It has only been a decade since the 1st iPhone was launched, paving the way for smartphones and connected objects such as the smart watch with its many functionalities to become the most important devices in our lives. Today we stand on the cusp of another innovation that will impact our lives in many aspects from driverless transport to home automation and connected health. In a recent post, relying on the data from our consumer research, we looked into how we can meet their IoT expectations.
Now, let’s take a look into what consumers think about the personalization of services and data privacy.
Over the past 18 months, we have spoken to over 5,000 connected consumers to understand what they want from the IoT ecosystem for their connected future and to get some insight for stakeholders. Do you remember Emma and Paul? They are here to help us illustrate the findings and get a clear idea on what customers expect from the personalization of services and data privacy.
Personalization is set to become key for both companies and consumers as data analytics mature and consumers become more amenable to sharing information for enhanced user experiences.
Attitudes towards private information such as of how, when and why users are contacted, as well as the sharing of location data, have evolved. People will share this data in exchange for personalized offers that deliver seamless and intuitive services. For example, Emma wants to be able to listen to music in her house while getting ready to go out, pause it as she leaves, and resume from exactly where she left off as she gets into her car.
Service personalization mandates that personal data is stored, processed and analyzed over time in order to deliver a better service for all users at every step of their daily activities. The type of private data could range from behavioral patterns, purchasing habits to biometrics data such as face, voice, finger print, etc. Currently this might mean that customers’ private information is processed by third parties. However, a significant percent of consumers (38%) still don’t want their data to be held by third parties citing security concerns. Nevertheless, personalization services like automatically displaying notification headlines and weather information on a wall, playing favorite music according to mood, etc., won’t be possible without the involvement of third parties.
For an end-to-end experience, private data needs to be transferred from and to different players. Data segregation is also a must, making sure that specific data is managed by authorized parties. As our report suggests, users don’t mind sharing information, as long as they control who has access to what and know that it is secure. The seamless experience must always go hand in hand with trust: enabling data segregation and storage, through digital security and also regulations controlling and enforcing data privacy.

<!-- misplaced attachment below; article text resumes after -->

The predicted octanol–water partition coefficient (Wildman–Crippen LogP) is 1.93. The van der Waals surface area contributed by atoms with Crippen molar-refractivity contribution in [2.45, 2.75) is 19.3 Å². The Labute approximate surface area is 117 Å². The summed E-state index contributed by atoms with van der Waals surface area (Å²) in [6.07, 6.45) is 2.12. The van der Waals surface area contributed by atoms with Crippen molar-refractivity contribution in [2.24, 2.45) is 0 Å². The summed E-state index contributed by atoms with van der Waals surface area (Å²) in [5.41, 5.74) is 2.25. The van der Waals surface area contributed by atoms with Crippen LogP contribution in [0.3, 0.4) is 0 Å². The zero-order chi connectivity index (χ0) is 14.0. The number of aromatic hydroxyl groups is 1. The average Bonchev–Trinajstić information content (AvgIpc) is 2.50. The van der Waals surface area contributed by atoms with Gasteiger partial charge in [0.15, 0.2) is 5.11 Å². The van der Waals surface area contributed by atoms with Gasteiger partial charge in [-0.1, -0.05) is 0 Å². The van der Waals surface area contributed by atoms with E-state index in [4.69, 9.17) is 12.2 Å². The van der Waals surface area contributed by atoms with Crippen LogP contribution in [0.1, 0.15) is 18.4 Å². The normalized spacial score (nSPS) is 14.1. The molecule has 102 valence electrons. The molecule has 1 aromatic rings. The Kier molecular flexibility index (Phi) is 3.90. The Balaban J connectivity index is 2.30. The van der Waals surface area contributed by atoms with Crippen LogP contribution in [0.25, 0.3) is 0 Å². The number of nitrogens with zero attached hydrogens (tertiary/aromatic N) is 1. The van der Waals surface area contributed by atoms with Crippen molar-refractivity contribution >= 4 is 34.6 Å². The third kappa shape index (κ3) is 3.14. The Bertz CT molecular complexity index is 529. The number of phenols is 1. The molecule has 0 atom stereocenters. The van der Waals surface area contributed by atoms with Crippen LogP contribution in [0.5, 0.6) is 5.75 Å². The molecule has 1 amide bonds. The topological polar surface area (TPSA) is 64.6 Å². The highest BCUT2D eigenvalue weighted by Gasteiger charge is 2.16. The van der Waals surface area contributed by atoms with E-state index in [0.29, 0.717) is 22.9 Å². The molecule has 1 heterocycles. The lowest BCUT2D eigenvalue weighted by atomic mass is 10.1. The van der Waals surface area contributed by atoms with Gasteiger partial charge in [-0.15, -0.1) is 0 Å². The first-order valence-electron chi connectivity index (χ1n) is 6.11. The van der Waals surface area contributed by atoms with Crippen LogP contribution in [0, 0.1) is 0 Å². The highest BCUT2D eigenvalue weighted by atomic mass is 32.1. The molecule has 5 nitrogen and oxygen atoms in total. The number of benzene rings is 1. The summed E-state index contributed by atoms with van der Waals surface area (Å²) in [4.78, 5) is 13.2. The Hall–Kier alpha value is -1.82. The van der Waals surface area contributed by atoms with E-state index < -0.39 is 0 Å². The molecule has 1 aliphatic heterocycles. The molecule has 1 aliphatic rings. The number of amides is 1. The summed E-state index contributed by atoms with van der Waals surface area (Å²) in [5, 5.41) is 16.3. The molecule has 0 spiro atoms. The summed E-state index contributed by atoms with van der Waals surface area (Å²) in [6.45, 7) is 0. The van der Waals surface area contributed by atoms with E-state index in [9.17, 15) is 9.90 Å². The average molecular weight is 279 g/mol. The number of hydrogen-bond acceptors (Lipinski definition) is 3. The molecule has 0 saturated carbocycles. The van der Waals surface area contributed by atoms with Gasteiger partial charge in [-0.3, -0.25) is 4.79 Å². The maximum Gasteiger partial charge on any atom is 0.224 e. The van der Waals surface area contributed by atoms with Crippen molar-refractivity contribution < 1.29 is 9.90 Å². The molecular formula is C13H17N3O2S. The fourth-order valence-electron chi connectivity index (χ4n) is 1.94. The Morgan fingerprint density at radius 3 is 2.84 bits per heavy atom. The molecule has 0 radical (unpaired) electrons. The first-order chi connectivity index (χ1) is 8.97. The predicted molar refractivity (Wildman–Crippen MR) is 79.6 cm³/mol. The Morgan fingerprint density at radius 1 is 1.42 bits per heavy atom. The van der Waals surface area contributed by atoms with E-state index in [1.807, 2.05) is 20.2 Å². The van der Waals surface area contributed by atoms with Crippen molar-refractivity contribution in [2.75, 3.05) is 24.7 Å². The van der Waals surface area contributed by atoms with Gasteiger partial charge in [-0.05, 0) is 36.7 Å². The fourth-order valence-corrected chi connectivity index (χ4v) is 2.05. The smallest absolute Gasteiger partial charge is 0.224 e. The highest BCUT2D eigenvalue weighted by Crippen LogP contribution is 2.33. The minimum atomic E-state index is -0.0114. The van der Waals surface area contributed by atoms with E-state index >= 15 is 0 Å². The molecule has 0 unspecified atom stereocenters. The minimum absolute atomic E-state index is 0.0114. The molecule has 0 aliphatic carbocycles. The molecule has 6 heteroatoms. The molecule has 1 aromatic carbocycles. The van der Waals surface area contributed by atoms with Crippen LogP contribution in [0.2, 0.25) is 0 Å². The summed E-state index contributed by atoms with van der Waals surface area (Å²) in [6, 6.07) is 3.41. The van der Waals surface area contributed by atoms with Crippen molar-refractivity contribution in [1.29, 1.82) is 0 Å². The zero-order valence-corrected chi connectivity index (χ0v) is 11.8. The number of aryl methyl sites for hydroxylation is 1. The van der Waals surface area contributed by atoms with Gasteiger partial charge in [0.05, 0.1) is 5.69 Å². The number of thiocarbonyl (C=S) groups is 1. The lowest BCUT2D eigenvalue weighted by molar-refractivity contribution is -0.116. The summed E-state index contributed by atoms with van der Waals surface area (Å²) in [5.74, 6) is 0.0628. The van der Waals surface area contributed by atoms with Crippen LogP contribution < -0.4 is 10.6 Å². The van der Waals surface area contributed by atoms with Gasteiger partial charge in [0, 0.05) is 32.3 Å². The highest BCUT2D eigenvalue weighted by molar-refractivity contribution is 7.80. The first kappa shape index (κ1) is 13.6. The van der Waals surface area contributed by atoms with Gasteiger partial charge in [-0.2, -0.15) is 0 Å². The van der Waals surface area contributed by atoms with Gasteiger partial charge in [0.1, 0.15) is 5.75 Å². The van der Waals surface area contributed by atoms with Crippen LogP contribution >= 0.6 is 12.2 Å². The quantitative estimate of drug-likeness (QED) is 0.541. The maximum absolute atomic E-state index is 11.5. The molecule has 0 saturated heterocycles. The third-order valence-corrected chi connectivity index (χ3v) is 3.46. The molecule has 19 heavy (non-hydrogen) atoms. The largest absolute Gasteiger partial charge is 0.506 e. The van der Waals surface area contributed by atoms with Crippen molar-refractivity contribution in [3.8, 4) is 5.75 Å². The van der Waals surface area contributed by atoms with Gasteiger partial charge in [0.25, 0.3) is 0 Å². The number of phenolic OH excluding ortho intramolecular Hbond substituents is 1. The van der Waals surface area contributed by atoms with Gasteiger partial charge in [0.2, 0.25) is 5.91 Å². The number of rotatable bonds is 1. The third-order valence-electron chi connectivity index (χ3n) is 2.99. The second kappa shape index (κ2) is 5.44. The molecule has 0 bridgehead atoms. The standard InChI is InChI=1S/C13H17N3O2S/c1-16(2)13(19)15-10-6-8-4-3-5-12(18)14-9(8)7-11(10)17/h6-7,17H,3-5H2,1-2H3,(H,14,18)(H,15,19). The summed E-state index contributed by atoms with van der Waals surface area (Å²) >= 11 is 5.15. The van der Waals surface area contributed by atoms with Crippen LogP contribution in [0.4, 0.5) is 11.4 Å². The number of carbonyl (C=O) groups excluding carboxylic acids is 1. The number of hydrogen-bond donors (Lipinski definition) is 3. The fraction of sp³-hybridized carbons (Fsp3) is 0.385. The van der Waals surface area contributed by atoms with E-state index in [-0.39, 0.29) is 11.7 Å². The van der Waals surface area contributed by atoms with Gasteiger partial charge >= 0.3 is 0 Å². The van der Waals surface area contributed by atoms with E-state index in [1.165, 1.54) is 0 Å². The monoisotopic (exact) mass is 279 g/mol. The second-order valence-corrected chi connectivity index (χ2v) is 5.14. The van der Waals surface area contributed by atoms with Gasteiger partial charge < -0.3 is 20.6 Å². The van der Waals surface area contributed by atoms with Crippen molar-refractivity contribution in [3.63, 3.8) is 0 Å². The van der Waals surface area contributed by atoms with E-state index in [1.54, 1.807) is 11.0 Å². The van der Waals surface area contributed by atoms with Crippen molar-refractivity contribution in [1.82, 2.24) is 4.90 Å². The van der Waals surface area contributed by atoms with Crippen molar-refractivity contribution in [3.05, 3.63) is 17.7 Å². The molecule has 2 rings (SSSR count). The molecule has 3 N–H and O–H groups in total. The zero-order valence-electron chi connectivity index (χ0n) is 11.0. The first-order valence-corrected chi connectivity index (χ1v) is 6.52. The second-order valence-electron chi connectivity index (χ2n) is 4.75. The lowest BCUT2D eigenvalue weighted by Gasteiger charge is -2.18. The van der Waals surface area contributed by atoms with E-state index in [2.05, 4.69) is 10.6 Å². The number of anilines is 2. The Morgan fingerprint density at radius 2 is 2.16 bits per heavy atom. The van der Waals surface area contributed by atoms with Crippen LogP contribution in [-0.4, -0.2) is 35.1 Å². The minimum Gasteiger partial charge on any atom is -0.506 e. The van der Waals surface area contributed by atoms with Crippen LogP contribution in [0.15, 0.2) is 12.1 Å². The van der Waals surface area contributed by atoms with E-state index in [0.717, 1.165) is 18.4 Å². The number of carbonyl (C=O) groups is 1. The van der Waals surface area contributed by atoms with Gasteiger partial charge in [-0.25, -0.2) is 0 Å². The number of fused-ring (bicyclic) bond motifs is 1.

In order to provide a truly-personalized experience, companies need to know more about their customers, and here we see something of a disconnect between what consumers want and what they are prepared to do for it. As mentioned earlier, more than a third of consumers still do not feel comfortable enough to share their personal data with third parties. Trust is increasingly important for users in a world where cyber-threats have become a constant part of the news agenda , with 37% of consumers considered to be ‘at serious risk’ of being hacked through their IoT devices, while their user journey is continuously evolving as new technologies and connected devices come to life.
Biometrics will certainly play a significant role in establishing trust as part of a seamless customer experience. Users care more about the efficiency of the service than how it works and would rather trust a credible security company to manage their private and personal data. In addition to this, in a case of a hack an effective customer service can establish trust between the compromised user and the service provider.
Consumers expect biometric techniques like fingerprint and facial recognition to become more widespread. Paul is one of the 70% of consumers that say they would be keen to use their smartphones as digital identity documents if robust security measures were in place.
Today consumers already share their private data through social media and online retailers. For instance, they are going for personalized services provided by key online retailers such as Amazon and eBay promoting personalized services based on consumers purchasing patterns and preferences. The connected devices that exist today have been developed to include biometric recognition – just look at Google and Amazon’s smart home devices with voice recognition, Apple’s new iPhoneX facial recognition, and the mass adoption of the fingerprint. Biometric recognition is an input for personalization and the consumer demand for seamless and personalized experience will continue to rise as long as expectations and concerns regarding data privacy are managed.
How do you feel about sharing your data with third parties in exchange of personalized experience? Let us know by leaving a comment below or tweeting to us @Gemalto.